At its core, historic preservation is people coming together to preserve their shared history and traditions. On this page we offer suggestions and links to ways that you can be an active part of the preservation community. Get Involved!
Preservation is Now
Highlighting some current opportunities and activities in historic preservation.
August 23-28, and August 30-Sept. 4: Wild Plum, Tahoe National Forest. Volunteers will work on the rehabilitation of historic buildings at a former Ranger complex, for use as a base camp of the Pacific Crest Trail Association.
September 8-13, Sept. 15-20, and Sept. 22-27: Big Bend, Tahoe National Forest. Volunteers will help to restore and preserve the barn building at Big Bend, a historic community established during the California Gold Rush era and later serving as a town for workers on a nearby hydroelectric dam.
Expand your knowledge about the issues and processes of historic preservation. The OHP, in partnership with the California Preservation Foundation, is offering a free webinar: Accessing the California Historical Resources Information System - July 23, 2015. OHP staff will conduct the webinar and answer many of the questions most often asked by our constituents. For details and registration information, please visit our Training and Workshops page.
Contribute to the Preserve Latino History Initiative! The Office of Historic Preservation in collaboration with members of California's Latino communities has created Latinos in Twentieth Century California, a historic context that recognizes the contributions of Latinos to the more recent history of California. The objective of this project is to identify properties throughout California that are associated with Latino history, and nominate many of those properties to the National Register of Historic Places. Do you know of properties or sites in your community with connections to Latino history? To participate in this important project, please visit our Preserve Latino History webpage for details.
Share your stories! The Advisory Council on Historic Preservation (ACHP) is creating a collection of Section 106 Success Stories as part of their preparations to celebrate the 50th anniversary of the National Historic Preservation Act in 2016. The Section 106 stories will be used to highlight the benefits and importance of this program in protecting treasured historical resources. Click here to learn how to nominate a project as a success story, or email your suggestions to email@example.com.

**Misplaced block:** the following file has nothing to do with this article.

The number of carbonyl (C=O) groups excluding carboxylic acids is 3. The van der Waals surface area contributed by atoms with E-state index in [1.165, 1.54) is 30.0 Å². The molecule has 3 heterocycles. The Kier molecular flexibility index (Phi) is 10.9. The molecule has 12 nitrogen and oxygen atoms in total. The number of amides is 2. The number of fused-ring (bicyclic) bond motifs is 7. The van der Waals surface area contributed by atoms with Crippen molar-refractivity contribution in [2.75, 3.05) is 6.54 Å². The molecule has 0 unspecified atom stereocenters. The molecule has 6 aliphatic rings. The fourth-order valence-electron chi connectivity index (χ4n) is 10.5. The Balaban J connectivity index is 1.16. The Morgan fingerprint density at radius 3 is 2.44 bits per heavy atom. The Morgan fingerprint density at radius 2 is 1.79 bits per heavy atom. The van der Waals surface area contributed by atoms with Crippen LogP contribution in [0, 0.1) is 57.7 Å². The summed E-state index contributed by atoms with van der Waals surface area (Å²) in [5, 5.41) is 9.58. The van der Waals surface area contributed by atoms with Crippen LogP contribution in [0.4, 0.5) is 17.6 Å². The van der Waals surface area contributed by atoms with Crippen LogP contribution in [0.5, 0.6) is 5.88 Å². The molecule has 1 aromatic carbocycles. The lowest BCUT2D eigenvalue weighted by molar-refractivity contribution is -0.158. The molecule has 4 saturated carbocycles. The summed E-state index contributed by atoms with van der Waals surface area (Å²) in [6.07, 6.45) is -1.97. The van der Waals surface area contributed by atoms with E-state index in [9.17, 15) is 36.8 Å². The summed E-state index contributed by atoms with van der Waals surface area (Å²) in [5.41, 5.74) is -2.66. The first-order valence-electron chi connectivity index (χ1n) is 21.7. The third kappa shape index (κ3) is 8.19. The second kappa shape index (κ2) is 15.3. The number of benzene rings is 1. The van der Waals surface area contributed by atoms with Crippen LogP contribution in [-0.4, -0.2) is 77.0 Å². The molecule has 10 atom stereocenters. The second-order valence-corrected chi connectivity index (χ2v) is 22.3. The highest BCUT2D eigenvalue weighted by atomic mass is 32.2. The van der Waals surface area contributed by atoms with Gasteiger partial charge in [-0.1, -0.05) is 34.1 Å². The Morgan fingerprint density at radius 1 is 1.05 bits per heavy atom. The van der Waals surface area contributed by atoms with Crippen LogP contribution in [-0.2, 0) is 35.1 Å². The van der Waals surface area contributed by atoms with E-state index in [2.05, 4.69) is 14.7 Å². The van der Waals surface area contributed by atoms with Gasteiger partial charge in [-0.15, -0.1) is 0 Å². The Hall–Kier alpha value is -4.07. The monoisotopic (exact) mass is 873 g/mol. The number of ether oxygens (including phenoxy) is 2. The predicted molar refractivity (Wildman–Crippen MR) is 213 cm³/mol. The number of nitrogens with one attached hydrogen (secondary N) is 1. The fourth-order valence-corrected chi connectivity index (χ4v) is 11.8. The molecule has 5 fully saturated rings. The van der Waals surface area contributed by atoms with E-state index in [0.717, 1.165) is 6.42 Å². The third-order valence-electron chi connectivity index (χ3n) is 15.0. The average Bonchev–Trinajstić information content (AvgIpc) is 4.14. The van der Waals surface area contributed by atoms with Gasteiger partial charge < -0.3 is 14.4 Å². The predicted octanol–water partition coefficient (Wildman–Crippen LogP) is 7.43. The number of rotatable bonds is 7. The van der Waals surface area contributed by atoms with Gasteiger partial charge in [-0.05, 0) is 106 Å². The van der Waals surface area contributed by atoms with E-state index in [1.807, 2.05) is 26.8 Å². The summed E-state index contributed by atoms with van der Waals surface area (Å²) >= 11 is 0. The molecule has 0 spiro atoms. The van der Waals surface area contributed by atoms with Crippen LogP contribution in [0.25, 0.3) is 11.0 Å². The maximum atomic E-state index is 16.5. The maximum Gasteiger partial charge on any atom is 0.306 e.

Celebrate 50 Years of Preserving the Past!
The year 2016 marks the 50th Anniversary of the National Historic Preservation Act (NHPA), and plans are already underway for a nationwide celebration. President Lyndon B. Johnson signed the Act into law in 1966, establishing the legal framework and incentives still used today in preserving the historic buildings, sites, and archaeology of our country. Visit the Preservation50 website to learn how you and your community can take part in this important anniversary!
Preservation is Organized
Click on the links below to learn about preservation efforts at the state and national levels, and how you can be a part of it all....
Advisory Council on Historic Preservation (ACHP)
California Preservation Foundation (CPF)
California Council for the Promotion of History (CCPH)
National Park Service (NPS)
National Trust for Historic Preservation (NTHP)
Society for California Archaeology (SCA)
Tribal Historic Preservation Officers (THPO)
Preservation is Local
Check the list of local and regional preservation organizations, included on this page, to find preservation opportunities near you. Here are suggestions for some other ways that you can be an active preservationist:
Join a historical society or preservation organization in your community.
Visit a historic place or building in your local area. Take some photos and post them on your social media sites. Tell what you learned and liked about the place you visited.
Seek out and visit California Historical Landmarks in your county. Nominate a historically/culturally significant site or building in your town for a California Historical Landmark, or the National Register of Historic Places. Visit our Registration webpage to learn how.
Learn the historical and cultural heritage of your community. When was it founded and by who? Were there any California Indian communities on that site before settlers arrived? Attend a cultural festival or other event in your area.
Involve local youth in creating a Then and Now photography project: locate historic photos of streets in your community, and then take photos of the streets as they are today. Research and write histories of the streets, and then post your Then and Now project on your community's website..
Create a guide to historic resources in your community.